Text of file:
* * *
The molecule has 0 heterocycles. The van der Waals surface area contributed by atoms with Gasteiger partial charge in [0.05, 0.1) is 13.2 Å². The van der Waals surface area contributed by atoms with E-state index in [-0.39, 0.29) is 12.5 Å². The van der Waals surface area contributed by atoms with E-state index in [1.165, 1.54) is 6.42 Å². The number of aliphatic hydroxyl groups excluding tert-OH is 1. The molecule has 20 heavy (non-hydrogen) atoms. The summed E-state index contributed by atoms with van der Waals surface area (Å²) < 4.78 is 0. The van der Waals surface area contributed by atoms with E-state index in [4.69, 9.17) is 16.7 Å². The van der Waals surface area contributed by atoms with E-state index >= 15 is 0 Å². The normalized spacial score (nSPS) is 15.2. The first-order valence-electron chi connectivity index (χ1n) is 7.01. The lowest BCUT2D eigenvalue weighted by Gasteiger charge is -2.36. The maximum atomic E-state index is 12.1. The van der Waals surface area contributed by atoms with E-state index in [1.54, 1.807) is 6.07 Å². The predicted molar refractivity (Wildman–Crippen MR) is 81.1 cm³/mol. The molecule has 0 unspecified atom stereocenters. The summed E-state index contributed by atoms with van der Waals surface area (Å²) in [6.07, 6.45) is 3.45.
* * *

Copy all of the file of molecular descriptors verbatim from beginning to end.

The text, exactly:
The molecule has 0 heterocycles. The van der Waals surface area contributed by atoms with Gasteiger partial charge in [0.05, 0.1) is 13.2 Å². The van der Waals surface area contributed by atoms with E-state index in [-0.39, 0.29) is 12.5 Å². The van der Waals surface area contributed by atoms with E-state index in [1.165, 1.54) is 6.42 Å². The number of aliphatic hydroxyl groups excluding tert-OH is 1. The molecule has 20 heavy (non-hydrogen) atoms. The summed E-state index contributed by atoms with van der Waals surface area (Å²) < 4.78 is 0. The van der Waals surface area contributed by atoms with E-state index in [4.69, 9.17) is 16.7 Å². The van der Waals surface area contributed by atoms with E-state index >= 15 is 0 Å². The normalized spacial score (nSPS) is 15.2. The first-order valence-electron chi connectivity index (χ1n) is 7.01. The lowest BCUT2D eigenvalue weighted by Gasteiger charge is -2.36. The maximum atomic E-state index is 12.1. The van der Waals surface area contributed by atoms with E-state index in [1.54, 1.807) is 6.07 Å². The predicted molar refractivity (Wildman–Crippen MR) is 81.1 cm³/mol. The molecule has 0 unspecified atom stereocenters. The summed E-state index contributed by atoms with van der Waals surface area (Å²) in [6.07, 6.45) is 3.45.